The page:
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Arthur O'Connor

The Seven Deadly Habits of Highly Ineffective Executives, Part 3

The blockbuster management primer, updated for today's grimmer economy (with tongue firmly in cheek and apologies to Stephen R. Covey).

The Seven Deadly Habits of Highly Ineffective Executives, Part 2

The blockbuster management primer, updated for today's grimmer economy (with tongue firmly in cheek and apologies to Stephen R. Covey).

The Seven Deadly Habits of Highly Ineffective Executives, Part 1

The blockbuster management primer, updated for today's grimmer economy (with tongue firmly in cheek and apologies to Stephen R. Covey).

Breaking Up the Corporate IT Monopoly, Part 3

Something's happening to the techies slaving away in your IT department. They're disappearing. Last of a three part series.

Breaking Up the Corporate IT Monopoly, Part 2

Something's happening to the techies slaving away in your IT department. They're disappearing. Part two of a three part series.

Breaking Up the Corporate IT Monopoly, Part 1

Something's happening to the techies slaving away in your IT department. They're disappearing. Part one of a three part series.

CRM Comes to Wall Street, Part 5

Part five of a six-part series on wealth management, a new CRM strategy sweeping the securities industry.

CRM Comes to Wall Street, Part 6

The last installment of a six-part series on wealth management, a new CRM strategy sweeping the securities industry.

CRM Comes to Wall Street, Part 4

Part four of a six-part series on wealth management, a new CRM strategy sweeping the securities industry.

CRM Comes to Wall Street, Part 3

Part three of a six-part series on wealth management, a new CRM strategy sweeping the securities industry.

CRM Comes to Wall Street, Part 2

Part two of a six-part series on wealth management, a new CRM strategy sweeping the securities industry.

CRM Comes to Wall Street, Part 1

The securities industry calls it wealth management. We call it CRM for investment firms. A six-part series.

Prognostication Scorecard, Part 3

In early 2001, Arthur made five predictions about the future of eCRM. How accurate were those prophecies?

Prognostication Scorecard, Part 2

In early 2001, Arthur made five predictions about the future of eCRM. How accurate were those prophesies?

Prognostication Scorecard, Part 1

In early 2001, Arthur made five predictions about the future of eCRM. How accurate were those prophesies?

Prognostication Scorecard, Part 1

In early 2001, Arthur made five predictions about the future of eCRM. How accurate were those prophesies?

Please Don't Shoot the Customer, Part 3

Customer profitability management: the trends, case studies, and solutions. Last of a three-part series.

Please Don't Shoot the Customer, Part 2

Customer profitability management: the trends, case studies, and solutions. Part two of a three-part series.

Please Don't Shoot the Customer, Part 1

Customer profitability management: the trends, case studies, and solutions. Part 1 of a three-part series.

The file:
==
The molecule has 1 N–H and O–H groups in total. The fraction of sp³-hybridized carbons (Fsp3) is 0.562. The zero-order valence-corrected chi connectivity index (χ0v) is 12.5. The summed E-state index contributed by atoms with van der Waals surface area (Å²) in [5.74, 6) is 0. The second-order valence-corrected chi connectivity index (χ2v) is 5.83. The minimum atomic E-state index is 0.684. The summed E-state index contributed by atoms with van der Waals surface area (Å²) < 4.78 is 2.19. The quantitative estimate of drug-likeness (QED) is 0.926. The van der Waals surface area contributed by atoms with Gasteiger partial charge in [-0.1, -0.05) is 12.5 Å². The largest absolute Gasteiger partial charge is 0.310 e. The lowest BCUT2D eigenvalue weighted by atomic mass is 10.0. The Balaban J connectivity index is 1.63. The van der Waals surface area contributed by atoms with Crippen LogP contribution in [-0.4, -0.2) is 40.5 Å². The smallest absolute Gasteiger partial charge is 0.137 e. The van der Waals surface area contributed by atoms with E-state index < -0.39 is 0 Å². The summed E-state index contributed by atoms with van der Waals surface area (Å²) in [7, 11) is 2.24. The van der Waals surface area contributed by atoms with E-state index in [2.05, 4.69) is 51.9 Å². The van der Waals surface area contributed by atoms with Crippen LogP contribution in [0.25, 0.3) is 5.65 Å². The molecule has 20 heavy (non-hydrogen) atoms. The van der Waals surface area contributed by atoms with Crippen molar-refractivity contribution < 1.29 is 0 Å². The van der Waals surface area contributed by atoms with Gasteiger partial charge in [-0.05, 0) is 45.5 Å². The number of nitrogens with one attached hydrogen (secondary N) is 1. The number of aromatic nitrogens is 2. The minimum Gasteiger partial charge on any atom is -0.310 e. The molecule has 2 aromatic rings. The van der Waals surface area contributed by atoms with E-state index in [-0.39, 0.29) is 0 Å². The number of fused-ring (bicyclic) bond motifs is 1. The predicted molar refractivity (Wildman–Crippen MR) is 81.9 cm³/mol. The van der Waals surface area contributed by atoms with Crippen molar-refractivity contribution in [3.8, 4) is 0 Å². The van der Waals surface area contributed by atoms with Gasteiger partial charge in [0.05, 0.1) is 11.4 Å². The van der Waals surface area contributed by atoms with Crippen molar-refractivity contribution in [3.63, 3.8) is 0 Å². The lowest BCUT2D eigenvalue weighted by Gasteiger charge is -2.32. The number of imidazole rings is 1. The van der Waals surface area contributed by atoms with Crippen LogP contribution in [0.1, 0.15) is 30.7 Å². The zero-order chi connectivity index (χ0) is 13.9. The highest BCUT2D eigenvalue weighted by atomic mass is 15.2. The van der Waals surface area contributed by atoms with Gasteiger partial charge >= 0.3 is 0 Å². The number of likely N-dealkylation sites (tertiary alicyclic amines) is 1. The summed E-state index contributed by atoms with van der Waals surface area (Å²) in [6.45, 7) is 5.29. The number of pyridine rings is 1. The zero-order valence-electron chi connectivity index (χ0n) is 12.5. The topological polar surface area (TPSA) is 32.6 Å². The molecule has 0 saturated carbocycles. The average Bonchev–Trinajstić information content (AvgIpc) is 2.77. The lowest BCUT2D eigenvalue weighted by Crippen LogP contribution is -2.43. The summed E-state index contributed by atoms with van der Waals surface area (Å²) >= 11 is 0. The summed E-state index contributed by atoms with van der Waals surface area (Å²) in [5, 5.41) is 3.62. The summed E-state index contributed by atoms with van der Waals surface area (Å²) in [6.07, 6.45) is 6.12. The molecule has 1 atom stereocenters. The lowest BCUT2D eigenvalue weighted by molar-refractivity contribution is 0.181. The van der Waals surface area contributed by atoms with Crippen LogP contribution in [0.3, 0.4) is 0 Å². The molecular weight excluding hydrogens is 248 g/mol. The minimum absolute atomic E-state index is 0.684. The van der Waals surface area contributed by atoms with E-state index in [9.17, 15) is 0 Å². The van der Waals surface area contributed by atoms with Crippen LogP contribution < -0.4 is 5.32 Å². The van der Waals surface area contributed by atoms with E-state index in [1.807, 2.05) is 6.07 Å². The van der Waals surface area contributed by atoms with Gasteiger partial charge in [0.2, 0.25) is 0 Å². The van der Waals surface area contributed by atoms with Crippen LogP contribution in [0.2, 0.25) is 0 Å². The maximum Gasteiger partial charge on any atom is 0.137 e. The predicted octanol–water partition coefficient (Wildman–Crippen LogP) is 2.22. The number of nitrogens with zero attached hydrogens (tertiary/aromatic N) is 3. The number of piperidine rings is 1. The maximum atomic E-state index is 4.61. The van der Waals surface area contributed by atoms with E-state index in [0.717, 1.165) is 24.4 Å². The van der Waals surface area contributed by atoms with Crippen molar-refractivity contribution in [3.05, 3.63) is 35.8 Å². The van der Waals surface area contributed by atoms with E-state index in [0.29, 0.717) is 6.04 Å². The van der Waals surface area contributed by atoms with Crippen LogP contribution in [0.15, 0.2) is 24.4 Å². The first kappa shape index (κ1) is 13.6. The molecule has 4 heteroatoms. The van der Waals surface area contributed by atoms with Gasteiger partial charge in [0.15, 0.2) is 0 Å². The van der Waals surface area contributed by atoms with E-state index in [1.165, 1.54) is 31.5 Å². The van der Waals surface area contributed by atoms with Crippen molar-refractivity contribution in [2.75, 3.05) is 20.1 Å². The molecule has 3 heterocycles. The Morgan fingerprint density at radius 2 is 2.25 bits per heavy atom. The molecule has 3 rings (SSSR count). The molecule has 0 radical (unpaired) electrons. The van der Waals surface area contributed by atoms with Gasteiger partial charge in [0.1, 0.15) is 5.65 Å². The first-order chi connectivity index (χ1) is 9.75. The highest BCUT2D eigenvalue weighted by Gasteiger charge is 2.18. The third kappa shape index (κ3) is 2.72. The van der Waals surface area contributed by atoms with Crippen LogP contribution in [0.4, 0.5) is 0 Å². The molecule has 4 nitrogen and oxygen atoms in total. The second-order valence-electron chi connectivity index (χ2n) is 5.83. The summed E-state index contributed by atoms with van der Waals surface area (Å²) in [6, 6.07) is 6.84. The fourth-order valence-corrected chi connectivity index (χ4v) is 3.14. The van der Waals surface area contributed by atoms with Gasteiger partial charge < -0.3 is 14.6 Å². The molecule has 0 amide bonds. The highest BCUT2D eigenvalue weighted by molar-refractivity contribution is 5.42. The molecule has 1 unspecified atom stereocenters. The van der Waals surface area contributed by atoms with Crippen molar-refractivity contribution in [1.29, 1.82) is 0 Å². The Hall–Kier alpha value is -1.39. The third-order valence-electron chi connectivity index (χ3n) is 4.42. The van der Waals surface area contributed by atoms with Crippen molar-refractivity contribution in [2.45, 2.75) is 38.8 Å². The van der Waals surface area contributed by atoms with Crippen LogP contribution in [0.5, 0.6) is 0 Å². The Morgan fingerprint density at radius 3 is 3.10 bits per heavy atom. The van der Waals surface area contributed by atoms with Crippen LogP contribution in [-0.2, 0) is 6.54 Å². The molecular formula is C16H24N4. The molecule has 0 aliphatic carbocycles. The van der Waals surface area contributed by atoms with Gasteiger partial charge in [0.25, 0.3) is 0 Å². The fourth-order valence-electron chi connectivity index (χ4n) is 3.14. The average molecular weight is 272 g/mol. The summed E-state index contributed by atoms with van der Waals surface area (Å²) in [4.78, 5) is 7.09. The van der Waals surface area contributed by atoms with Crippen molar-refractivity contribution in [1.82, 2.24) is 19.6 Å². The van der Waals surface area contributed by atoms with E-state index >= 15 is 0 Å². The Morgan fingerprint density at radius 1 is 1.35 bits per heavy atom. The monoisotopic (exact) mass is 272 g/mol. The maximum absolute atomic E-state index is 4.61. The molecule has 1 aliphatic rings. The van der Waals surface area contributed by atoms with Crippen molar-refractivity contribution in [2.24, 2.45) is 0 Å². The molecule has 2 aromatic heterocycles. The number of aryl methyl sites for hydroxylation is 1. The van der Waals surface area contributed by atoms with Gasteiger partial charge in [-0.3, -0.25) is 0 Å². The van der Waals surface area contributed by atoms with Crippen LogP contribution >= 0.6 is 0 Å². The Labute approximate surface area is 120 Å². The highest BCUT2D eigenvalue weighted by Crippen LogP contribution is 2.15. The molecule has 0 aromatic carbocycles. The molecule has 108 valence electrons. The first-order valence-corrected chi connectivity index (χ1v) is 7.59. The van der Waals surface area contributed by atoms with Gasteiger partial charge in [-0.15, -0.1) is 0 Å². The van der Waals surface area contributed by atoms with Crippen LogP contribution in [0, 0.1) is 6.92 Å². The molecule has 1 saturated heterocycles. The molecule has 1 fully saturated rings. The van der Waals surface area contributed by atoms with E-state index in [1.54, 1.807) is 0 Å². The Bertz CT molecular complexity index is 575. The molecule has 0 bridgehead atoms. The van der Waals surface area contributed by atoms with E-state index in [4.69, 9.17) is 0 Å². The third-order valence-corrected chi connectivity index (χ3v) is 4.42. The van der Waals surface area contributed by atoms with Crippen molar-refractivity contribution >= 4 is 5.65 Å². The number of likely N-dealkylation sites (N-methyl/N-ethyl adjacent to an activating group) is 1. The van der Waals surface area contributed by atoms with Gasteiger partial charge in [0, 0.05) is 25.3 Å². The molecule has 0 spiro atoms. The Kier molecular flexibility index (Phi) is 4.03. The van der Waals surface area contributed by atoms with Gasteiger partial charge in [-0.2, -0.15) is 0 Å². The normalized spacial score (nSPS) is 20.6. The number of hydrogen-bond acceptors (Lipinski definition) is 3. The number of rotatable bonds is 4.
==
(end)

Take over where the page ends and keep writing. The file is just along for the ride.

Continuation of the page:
Trading Places, Part 3

If the CRM software craze is over, what's next? The third of a three-part series on the future of CRM applications.

Trading Places, Part 2

If the CRM software craze is over, what's next? The second of a three-part series on the future of CRM applications.

Trading Places, Part 1

If the CRM software craze is over, what's next? The first of a three-part series on the future of CRM applications.

The Rise and Fall of CRM, Part 3

Despite what you'll hear from some industry pundits, the CRM craze has officially come to an end.

The Rise and Fall of CRM, Part 2

This three-part column is about the birth and death of the CRM fad. In part one, we looked at the Internet craze, which in some ways helped spur demand for multi-channel CRM software.

The Rise and Fall of CRM, Part 1

In essence, the promise of quick-and-easy, plug-and-play CRM has been completely debunked, which is both good news and bad news.

Curing Corporate Schizophrenia, Part 2

In the first part of this two-part series, we looked at Corporate Schizophrenia -- the bizarre disease that causes companies to spend a fortune trying to engage, attract, and sell prospects, only to take extreme measures to avoid interacting with these same people after they become customers.

Curing Corporate Schizophrenia, Part 1

Why do businesses spend a fortune enticing people to become customers, then shun those same people once they are customers? The causes -- and the cure -- for this all-too-common malady.

Of Hobbits and Analytic CRM (With Apologies to J.R.R. Tolkien)

Arthur's found some pretty amazing parallels between analytic CRM and the world J.R.R. Tolkien created, populated by hobbits, elves, dwarves, wizards, trolls, and more.

Revenge of the Bean Counters

Are you a suit? A nerd? A bean counter? Or a creative? Where you fit into the picture may say a lot about how you feel about CRM.

Knowledge: The Key to ROI

Recently, Arthur's been examining what DOESN'T deliver ROI in a CRM initiative. Here's the one you've been waiting for: what makes CRM pay off and how successful companies make it happen.

The Myth of ROI, Part 2